• Hi Jasmine=) I am touched to hear your story. In fact, your experience is familiar to me, and was the reason for my writing this article. We’re taught there is something wrong with us when we’re negative, but there really and truly isn’t. I can’t tell you what a negative pile of muck comes out of my head sometimes. I talk more about this in part two of this article. But I honestly don’t think there is anything wrong with me. Or you. Or anyone else. In fact, i think teaching people that it’s not ok is far more sinister. So, here’s to having funky thoughts!

      PS: Thanks for saying you enjoy my work! It’s just occurring to me to mention that I have a very supportive husband who believes as strongly as I do in this work. This website is more of a team effort than it might appear. And both of us thank you for being with us!

  54. Thanks for this one! I’ve been feeling this intuitively for a very long time. Looking forward to the second part!

  55. Hi Lisa!

    As always, I love reading your blog.

    You have a way of saying things (and your awesome illustrations) that cuts out all the dung and gets to the point. Your humor well that just adds another level of awesomeness! (Love the red boots! – where did you get them?)

    I keep a printed copy of your book in my work bag. If ever I am having a down day I read it and it certainly helps put things in perspective!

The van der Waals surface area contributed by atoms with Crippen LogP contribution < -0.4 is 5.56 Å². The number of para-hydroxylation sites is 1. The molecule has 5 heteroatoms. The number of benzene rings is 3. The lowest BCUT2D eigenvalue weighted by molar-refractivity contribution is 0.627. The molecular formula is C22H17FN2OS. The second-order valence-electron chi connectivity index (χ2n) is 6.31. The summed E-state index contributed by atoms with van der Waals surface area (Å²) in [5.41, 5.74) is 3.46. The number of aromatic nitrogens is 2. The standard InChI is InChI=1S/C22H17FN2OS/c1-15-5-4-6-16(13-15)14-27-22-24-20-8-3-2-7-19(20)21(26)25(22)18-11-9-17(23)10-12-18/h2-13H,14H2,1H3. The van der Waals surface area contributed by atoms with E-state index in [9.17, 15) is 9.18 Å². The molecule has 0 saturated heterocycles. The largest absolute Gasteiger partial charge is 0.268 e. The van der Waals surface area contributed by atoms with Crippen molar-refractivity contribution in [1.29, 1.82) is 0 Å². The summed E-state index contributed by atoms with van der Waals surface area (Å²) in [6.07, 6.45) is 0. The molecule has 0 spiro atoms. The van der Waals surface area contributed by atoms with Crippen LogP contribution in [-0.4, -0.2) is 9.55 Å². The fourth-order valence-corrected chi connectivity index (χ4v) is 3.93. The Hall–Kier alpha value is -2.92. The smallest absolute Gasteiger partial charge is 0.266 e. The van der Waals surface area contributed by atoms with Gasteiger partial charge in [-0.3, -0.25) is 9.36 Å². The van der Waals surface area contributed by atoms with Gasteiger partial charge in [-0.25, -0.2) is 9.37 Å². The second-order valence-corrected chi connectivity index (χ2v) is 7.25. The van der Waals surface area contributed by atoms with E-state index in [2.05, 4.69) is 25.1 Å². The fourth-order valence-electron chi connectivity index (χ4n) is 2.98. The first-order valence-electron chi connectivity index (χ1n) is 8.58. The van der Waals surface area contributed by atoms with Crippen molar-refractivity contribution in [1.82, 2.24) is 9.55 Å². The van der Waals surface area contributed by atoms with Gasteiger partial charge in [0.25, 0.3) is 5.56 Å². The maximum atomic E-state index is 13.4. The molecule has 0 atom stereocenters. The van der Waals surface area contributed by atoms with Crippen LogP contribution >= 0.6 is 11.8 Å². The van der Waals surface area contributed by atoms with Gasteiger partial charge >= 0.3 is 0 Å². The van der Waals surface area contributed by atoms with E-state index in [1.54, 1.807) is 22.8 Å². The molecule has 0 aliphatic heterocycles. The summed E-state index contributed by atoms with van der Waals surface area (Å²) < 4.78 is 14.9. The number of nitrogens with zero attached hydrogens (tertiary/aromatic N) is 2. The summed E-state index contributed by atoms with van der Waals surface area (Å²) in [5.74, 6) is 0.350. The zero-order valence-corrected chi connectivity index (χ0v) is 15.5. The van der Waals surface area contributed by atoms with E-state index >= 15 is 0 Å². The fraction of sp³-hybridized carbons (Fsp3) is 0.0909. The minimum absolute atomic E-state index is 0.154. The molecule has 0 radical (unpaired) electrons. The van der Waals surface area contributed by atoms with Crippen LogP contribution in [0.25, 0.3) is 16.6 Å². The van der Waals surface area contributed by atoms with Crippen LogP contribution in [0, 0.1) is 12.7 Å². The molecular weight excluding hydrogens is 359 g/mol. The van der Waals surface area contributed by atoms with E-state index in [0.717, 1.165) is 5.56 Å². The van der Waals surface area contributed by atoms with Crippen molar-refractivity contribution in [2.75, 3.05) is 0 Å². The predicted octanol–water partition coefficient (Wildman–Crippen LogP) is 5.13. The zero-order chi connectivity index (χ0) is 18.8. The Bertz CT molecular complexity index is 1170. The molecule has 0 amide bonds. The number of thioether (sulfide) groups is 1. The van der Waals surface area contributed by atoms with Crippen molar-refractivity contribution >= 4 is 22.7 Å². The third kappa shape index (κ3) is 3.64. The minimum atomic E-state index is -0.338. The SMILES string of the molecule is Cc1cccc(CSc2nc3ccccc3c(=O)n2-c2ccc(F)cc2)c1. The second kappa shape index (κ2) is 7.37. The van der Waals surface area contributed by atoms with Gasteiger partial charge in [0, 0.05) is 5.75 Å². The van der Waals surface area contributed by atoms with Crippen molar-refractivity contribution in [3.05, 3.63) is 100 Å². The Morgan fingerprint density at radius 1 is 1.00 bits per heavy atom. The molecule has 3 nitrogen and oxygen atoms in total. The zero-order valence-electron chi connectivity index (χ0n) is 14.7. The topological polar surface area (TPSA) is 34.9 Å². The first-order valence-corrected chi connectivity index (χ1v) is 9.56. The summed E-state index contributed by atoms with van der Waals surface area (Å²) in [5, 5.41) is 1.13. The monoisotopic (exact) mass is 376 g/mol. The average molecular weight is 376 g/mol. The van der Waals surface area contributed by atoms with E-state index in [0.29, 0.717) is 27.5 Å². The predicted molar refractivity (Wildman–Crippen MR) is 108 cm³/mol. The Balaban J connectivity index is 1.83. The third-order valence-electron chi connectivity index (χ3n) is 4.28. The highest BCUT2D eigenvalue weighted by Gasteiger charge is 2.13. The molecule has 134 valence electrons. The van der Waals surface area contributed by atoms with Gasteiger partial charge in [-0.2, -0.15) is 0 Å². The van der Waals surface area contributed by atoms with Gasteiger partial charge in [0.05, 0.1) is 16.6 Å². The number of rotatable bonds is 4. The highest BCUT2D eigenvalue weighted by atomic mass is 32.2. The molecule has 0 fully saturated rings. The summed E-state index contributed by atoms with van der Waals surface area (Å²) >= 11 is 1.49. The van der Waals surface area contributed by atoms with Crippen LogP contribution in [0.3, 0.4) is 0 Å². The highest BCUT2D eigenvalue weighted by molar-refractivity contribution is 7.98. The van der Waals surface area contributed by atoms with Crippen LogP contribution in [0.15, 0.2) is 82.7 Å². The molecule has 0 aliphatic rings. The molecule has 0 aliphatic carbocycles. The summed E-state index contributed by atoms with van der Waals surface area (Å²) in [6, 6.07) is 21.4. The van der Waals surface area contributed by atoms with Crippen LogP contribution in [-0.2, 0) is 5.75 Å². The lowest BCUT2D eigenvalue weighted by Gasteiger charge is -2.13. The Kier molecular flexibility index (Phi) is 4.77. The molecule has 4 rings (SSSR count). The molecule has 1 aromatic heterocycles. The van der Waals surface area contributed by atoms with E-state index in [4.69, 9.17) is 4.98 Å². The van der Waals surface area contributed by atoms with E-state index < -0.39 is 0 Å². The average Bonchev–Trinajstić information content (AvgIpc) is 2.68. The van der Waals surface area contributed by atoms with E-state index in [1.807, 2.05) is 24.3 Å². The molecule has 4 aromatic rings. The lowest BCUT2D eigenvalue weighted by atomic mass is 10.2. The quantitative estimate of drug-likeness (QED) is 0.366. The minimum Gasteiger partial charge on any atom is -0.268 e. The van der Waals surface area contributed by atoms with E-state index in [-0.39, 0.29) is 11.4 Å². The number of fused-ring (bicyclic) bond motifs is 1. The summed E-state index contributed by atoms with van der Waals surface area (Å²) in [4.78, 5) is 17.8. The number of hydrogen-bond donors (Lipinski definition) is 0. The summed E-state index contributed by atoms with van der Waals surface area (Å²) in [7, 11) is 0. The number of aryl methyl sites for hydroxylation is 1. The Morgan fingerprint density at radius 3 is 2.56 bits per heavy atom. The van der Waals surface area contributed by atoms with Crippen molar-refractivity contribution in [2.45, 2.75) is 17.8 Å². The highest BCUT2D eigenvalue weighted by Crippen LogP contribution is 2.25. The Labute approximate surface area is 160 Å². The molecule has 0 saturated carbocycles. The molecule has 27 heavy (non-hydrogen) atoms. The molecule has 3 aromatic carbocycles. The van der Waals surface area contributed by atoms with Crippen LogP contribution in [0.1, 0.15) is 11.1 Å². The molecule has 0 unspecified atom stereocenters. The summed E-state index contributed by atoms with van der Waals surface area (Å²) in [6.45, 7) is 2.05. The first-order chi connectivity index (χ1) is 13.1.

Looking forward to Thursday and Part 2.

    Have a good one! 🙂

    • Hey Karyn — love that you have a printed copy of your book in your bag. I REALLY need to get that thing printed properly. It must be an unwieldy as it is. The boots, well, they are my imaginary boots. I realized a while ago that I could draw me dressed in whatever I wanted. So I started making me wear cooler clothes than I actually own. Mainly in the boots area! The red boots are the boots I’d like to have but don’t yet.

  56. Michelle Kowalski says

    People who present as totally positive all the time, and make a point of letting you know it, seem like cartoon people to me. Unreal. Their demeanor says ‘don’t lay any negative shit on me. You are obviously not getting it right. There’s something wrong with you.’ I don’t mean those who are quietly happy – you can see their gratitude for their happiness and their awareness that the state is fragile and that they are blessed to be there. I mean the ones who trumpet. And I always am reminded of the saying ‘the lady doth protest too much’. Meaning, if they were really happy all the time would they need to keep affirming this for themselves and announcing it to everyone else on a constant basis? I also think those who are truly feeling happy are interested in making other people feel good, not put down because they are not currently feeling chipper.

    • Good point about it not being about a ra ra happiness, and more a quiet happy. I like the word “ease” as it implies we can feel ok whether we feel happy or not. Ahh.

  57. Hi Lisa,